“In the past, a park manager would get a budget of $150,000, and I would say don’t overspend it. But now their job is to generate that money, too,” Hayes said. Utah parks still get $4 million from the state for operations, but they now take in $47 million on their own, much of which goes into a reserve fund, compared to $12 million in 2011.
They put up disc golf in empty fields and host archery sessions after school to bring in people at times they may not usually visit.
In South Carolina, the parks department used to generate 82 percent of the money needed to cover operating costs. But after making changes in 2011, that is up to 94 percent or $27 million. Phil Gaines, the state parks director, said he hopes a marina and cabins that are under construction will help the parks to better support themselves.
The department has begun adjusting prices for campsites based on demand, much like airlines and hotels do.
But some state parks have fallen short of the self-sufficiency goal.
Texas tried 15 years ago, Fishbeck said, but the result was higher prices that made the parks out of reach for some people. “Our belief is that state parks are not meant to exclude anyone,” he said.
Fishbeck said the parks were able to cover many of their own operating costs, but could not afford to pay for new projects or to fix things up around the parks.
Relying solely on park revenue can change the nature of parks, with free activities replaced by those that generate revenue, Walls said. “Those parks are going to have a lot of things they can charge for, but they’re not going to have a lot of public use things.”
Some state park systems have turned to other government entities for help.
In 2009, Arizona was planning to close eight parks because it was having trouble covering the cost of running them. When local officials heard the news, several cities stepped in to manage the parks using their own funding.
“I like partnerships,” said Sue Black, the head of Arizona State Parks. “You have more people at the table with a vested interest in the property.”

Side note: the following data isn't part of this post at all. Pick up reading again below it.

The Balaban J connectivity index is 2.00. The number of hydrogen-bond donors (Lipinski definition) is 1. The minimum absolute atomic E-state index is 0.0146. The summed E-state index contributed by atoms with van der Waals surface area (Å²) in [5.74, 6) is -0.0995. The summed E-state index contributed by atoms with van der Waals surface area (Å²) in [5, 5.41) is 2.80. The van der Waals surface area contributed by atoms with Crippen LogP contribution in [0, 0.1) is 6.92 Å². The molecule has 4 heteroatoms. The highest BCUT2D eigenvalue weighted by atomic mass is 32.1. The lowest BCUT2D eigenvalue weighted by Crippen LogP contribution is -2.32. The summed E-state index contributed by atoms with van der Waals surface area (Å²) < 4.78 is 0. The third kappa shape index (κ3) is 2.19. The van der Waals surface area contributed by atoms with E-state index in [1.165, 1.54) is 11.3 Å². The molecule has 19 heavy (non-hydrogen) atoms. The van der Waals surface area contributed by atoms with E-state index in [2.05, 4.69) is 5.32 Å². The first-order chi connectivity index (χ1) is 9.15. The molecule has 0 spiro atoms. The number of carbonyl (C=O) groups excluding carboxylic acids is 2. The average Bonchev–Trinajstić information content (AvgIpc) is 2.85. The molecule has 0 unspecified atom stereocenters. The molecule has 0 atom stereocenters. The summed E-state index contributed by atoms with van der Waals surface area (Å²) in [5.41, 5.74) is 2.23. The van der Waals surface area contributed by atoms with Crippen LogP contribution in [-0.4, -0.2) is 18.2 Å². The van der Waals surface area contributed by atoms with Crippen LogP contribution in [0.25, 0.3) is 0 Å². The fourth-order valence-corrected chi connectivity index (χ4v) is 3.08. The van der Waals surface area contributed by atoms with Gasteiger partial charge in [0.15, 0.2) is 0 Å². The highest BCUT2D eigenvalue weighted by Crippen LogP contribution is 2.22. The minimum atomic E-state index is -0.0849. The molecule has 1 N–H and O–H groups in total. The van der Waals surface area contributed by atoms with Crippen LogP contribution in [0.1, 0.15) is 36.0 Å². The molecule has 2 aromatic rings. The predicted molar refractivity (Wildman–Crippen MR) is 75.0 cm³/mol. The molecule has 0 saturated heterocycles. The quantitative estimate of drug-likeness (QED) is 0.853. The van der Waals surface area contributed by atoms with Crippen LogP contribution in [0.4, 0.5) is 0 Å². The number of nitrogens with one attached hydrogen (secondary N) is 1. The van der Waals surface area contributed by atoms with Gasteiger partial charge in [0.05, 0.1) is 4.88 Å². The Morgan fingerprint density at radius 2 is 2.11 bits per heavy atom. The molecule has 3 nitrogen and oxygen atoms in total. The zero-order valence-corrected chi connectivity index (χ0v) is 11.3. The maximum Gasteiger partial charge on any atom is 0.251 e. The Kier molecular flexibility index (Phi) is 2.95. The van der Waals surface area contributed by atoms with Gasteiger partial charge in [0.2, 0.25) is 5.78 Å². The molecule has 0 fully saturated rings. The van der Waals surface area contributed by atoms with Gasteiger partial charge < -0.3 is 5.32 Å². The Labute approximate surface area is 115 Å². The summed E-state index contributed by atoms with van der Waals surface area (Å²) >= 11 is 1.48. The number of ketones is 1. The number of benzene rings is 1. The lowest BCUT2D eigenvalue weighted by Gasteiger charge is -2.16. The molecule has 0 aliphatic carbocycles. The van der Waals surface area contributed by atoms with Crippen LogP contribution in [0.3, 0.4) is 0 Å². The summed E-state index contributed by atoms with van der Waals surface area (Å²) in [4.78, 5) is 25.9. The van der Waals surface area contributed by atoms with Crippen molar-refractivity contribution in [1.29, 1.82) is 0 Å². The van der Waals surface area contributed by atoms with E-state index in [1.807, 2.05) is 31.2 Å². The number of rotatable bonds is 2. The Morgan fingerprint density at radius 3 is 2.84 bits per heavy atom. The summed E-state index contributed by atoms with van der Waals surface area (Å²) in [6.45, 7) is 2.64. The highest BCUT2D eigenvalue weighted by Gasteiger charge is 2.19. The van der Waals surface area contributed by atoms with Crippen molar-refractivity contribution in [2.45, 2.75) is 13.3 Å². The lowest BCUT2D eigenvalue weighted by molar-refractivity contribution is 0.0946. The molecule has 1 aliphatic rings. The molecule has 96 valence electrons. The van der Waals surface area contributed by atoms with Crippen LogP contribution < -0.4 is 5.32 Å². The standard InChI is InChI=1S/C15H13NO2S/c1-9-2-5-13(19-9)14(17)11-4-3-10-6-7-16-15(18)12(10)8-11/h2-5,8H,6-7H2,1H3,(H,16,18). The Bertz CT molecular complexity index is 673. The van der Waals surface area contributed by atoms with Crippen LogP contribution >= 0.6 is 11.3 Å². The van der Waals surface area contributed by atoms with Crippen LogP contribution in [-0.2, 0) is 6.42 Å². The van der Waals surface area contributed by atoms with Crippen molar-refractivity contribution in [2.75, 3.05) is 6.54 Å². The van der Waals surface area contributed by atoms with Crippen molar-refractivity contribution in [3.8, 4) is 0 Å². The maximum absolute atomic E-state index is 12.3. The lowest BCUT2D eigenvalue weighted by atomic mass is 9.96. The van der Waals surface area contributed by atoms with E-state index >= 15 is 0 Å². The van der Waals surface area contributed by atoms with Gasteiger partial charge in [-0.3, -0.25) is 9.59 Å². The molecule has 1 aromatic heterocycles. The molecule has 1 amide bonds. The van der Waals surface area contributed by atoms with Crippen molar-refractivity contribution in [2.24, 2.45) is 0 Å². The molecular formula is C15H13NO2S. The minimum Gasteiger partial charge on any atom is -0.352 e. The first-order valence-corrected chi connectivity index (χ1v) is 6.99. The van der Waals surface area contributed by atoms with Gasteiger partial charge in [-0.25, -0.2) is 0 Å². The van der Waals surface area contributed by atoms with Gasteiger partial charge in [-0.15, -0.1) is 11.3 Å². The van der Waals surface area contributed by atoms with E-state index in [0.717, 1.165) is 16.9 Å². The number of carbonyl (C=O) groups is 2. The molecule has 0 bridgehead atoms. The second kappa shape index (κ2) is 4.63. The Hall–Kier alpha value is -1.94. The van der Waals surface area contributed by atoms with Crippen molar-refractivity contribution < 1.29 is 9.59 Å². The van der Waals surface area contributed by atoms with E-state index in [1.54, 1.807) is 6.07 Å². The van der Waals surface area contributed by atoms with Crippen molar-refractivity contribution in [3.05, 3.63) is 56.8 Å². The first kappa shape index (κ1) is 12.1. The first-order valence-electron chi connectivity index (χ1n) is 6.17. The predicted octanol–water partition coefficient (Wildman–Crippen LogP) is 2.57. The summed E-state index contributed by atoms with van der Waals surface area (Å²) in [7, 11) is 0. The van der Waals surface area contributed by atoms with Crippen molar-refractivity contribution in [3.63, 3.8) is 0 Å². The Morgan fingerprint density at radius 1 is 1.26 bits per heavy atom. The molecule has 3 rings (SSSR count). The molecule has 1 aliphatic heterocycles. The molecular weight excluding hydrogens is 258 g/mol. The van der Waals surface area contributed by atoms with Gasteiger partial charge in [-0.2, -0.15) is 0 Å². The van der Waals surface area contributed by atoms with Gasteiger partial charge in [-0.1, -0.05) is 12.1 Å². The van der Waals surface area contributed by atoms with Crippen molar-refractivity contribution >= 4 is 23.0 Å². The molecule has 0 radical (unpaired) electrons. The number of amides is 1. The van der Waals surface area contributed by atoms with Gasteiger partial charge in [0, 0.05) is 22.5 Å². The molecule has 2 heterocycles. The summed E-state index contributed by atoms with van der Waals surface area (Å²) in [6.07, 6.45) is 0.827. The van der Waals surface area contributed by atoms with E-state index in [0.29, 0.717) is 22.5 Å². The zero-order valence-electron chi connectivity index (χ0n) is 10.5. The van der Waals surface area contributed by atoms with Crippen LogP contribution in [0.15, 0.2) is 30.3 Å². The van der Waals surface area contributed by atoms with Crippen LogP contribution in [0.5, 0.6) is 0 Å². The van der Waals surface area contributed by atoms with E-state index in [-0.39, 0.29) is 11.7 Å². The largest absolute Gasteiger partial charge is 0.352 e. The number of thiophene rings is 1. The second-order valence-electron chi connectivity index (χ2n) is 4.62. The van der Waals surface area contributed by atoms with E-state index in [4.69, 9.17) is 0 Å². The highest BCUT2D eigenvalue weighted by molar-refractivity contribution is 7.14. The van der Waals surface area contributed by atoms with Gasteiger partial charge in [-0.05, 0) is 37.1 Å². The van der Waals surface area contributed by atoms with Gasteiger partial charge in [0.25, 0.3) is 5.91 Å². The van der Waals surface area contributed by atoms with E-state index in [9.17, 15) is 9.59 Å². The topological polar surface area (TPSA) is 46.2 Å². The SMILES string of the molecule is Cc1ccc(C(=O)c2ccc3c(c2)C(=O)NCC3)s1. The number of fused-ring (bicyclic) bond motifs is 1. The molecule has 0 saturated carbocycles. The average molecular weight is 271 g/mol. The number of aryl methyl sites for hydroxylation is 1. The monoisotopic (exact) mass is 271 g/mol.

States like Idaho and Michigan have boosted revenue by offering year-round access passes at the Department of Motor Vehicles. In Michigan, which used to sell a $24 annual pass, people are offered a $10 license plate sticker that provides access to all the state’s parks. One in four bought the sticker in its first year, 2011. That’s up to 30 percent, according to Ron Olson, the head of the parks department.
State parks also get money from the federal government, about 1 percent of park operating expenses nationally. Those funds have not gone up much over the last decade, from $31 million in 2006 to $34 million in 2015, according to data from the National Association of State Park Directors (NASPD).
Parks are also turning to private businesses to help cover costs, often in the form of corporate sponsorships or promotions.
Lewis Ledford, executive director of NASPD, said some states, particularly bigger ones like New York and California, have been able to get help from large corporations.
Shari Boyer with Good Solutions Group, which helps arrange corporate support for state parks, said she keeps a list of state park needs and helps match those to clients. For example, a hot dog company helped put barbecue pits on a California park beach.
Such sponsorships don’t usually help fund daily operations at a park. They mostly go to large one-time projects or park activities. For instance, in South Carolina, BMW Manufacturing Co. donated $100,000 to a $500,000 bathhouse renovation effort and Fujifilm Manufacturing U.S.A. Inc. donated $150,000 toward the $2.3 million construction of an environmental education center.
<h4>Living With Less</h4>
In Wyoming, where the state has cut its parks budget three times since 2008, park workers have tried to shield visitors from the effects of the cuts.
Many parks have tried to limit spending on trash, eliminating pickup services in favor of taking on the time-consuming task themselves.
Jordan’s park is tucked away in rolling hills, a green oasis at the base of a small canyon at the edge of a national forest. Its tree-lined creek is a sharp contrast with the miles and miles of dry farmland that surrounds it. And once a week, he drives his pickup more than 80 miles round trip to the nearest dump.
“A lot of park staff have the mentality that they don’t want visitors to know or feel the budget cuts,” Jordan said, “but at a certain point it becomes apparent when you have to reduce services or eliminate them entirely.”